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Dernière mise à jour : Mai 2018

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Capacity of high milk yielding goats to utilize cultivated pastures

INRA Prod Anim 25(3) 277-290


1 Institut de l’Elevage Station Expérimentale Caprine du Pradel, F-07170 Mirabel, France

2 INRA, UMR791 Modélisation Systémique Appliquée aux ruminants,16 rue Claude Bernard, F-75005 Paris, France

3 AgroParisTech, UMR Modélisation Systémique Appliquée aux ruminants, 16 rue Claude Bernard, F-75005 Paris, France

4 Station Expérimentale Caprine du Pradel, EPLEFPA, F-07170 Mirabel, France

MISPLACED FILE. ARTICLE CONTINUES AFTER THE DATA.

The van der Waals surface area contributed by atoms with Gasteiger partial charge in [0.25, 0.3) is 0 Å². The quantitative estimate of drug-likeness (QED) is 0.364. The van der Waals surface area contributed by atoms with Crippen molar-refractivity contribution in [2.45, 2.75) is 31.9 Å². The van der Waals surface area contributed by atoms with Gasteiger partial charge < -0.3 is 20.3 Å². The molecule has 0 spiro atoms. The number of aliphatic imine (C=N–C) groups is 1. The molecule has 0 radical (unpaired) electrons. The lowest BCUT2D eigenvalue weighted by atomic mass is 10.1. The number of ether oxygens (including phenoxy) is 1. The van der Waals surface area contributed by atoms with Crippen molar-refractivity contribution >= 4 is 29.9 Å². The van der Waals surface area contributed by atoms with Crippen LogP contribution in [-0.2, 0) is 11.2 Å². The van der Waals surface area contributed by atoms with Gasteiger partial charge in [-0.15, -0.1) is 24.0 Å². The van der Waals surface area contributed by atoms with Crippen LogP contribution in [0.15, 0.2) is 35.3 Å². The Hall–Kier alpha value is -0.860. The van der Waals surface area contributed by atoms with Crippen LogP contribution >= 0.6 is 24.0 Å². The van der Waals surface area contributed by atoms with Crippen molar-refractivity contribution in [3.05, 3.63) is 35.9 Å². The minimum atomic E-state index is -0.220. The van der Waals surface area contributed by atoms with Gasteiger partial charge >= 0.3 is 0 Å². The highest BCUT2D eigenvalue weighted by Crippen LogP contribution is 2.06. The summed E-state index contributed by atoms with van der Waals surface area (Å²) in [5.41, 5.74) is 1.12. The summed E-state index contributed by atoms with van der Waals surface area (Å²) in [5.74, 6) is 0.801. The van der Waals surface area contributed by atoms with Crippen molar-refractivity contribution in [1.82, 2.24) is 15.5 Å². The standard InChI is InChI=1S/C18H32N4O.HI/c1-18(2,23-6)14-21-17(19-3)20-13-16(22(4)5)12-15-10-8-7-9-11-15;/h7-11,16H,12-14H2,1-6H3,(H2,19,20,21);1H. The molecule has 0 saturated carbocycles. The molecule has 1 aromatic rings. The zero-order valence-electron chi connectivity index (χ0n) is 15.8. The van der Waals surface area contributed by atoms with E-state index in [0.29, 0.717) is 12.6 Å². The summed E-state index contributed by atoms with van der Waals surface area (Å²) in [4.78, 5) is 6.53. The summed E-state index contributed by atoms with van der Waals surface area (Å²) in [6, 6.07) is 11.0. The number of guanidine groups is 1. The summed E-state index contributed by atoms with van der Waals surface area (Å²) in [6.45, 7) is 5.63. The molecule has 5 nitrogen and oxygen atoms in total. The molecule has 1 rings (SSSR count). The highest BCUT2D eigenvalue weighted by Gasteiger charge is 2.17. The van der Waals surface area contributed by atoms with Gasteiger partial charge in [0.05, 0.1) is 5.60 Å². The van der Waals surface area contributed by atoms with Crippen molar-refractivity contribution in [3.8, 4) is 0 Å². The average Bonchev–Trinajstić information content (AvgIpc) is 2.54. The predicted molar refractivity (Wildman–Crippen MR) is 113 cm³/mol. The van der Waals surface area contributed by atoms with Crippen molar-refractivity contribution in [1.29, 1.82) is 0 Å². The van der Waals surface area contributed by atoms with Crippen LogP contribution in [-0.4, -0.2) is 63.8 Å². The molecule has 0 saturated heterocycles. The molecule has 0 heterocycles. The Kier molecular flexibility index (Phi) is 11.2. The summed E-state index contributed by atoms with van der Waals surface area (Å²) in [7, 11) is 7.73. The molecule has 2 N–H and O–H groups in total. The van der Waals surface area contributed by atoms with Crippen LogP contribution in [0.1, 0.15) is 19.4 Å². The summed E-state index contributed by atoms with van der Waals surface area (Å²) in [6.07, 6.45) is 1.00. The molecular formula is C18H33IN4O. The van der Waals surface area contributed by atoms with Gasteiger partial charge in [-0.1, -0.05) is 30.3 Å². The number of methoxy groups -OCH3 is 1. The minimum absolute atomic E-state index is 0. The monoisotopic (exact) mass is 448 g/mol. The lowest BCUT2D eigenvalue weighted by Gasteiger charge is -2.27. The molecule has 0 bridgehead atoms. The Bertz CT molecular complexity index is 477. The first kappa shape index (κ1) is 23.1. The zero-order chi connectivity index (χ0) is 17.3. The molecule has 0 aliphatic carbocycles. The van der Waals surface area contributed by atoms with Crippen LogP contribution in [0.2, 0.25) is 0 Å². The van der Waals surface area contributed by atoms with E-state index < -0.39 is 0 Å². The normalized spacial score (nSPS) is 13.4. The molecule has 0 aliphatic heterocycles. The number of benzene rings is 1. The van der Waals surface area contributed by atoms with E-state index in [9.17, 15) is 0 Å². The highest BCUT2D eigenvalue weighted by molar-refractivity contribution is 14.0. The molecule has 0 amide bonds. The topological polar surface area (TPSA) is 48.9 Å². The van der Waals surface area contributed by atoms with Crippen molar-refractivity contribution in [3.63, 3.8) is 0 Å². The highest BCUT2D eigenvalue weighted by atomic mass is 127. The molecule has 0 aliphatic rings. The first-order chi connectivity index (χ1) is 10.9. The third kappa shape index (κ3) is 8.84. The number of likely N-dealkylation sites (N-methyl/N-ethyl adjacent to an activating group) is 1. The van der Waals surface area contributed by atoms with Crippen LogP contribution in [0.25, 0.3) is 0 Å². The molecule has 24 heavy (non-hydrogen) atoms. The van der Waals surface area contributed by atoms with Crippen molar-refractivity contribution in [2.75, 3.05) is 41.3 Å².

Nine experiments were carried out at the experimental station of Le Pradel (south-eastern France) from 1991 to 2000 on the management of grazing high milk yielding goats (800 – 1100 kg milk/goat/year) to compare continuous vs rotational grazing, the early or late turn out and different managements of concentrate supplies so as to get optimal milk production and composition. Two experiments comparing during 3 years and 100 days two feeding systems, indoors exclusively or based on grazing, showed that grazing covered more than 50% of energy requirements of goats and that the milk production and fat and protein percentages were not significantly different between the two feeding systems. In a third experiment no significant difference in milk production and composition was observed between goats managed on rotational or continuous grazing. A fourth experiment showed that a better milk production and composition was achieved with an early turn out (around 1st March) in comparison with a later turn out around 31 March. Four experiments lasting 12 – 16 weeks compared various levels of concentrate supplies in grazing goats. The higher concentrate supply increased milk production in a limited way, particularly above 0.8 kg of concentrate/day/goat and with grass of high dietary value (10 g milk per 100 g concentrate vs 40g concentrate with lower quality grass). Milk composition was very little influenced. A last experiment and several previous experiments investigated the effects of the concentrate composition. The nature of nitrogen sources (highly or little degradable protein in the rumen) more strongly influenced goat milk production than the type of energy resources (starch vs fibre and fat). Thus an annual production around 1000 - 1100 kg of milk in multiparous dairy goats can be obtained with a feeding system based on cultivated grazing which covers the main part of energy requirements (from around 50 to 75%). For that, the genetic potential of goats has to be sufficient, the daily grazing duration has to reach 10 to 11 h/day, the supplies of conserved fodders have to be very limited or withdrawn, the concentrate supplies have to be limited to around 0.8 kg/goat/day, and the pastures and animal behaviour on grazing need to be managed by goat farmers with daily accurate observations and controls.

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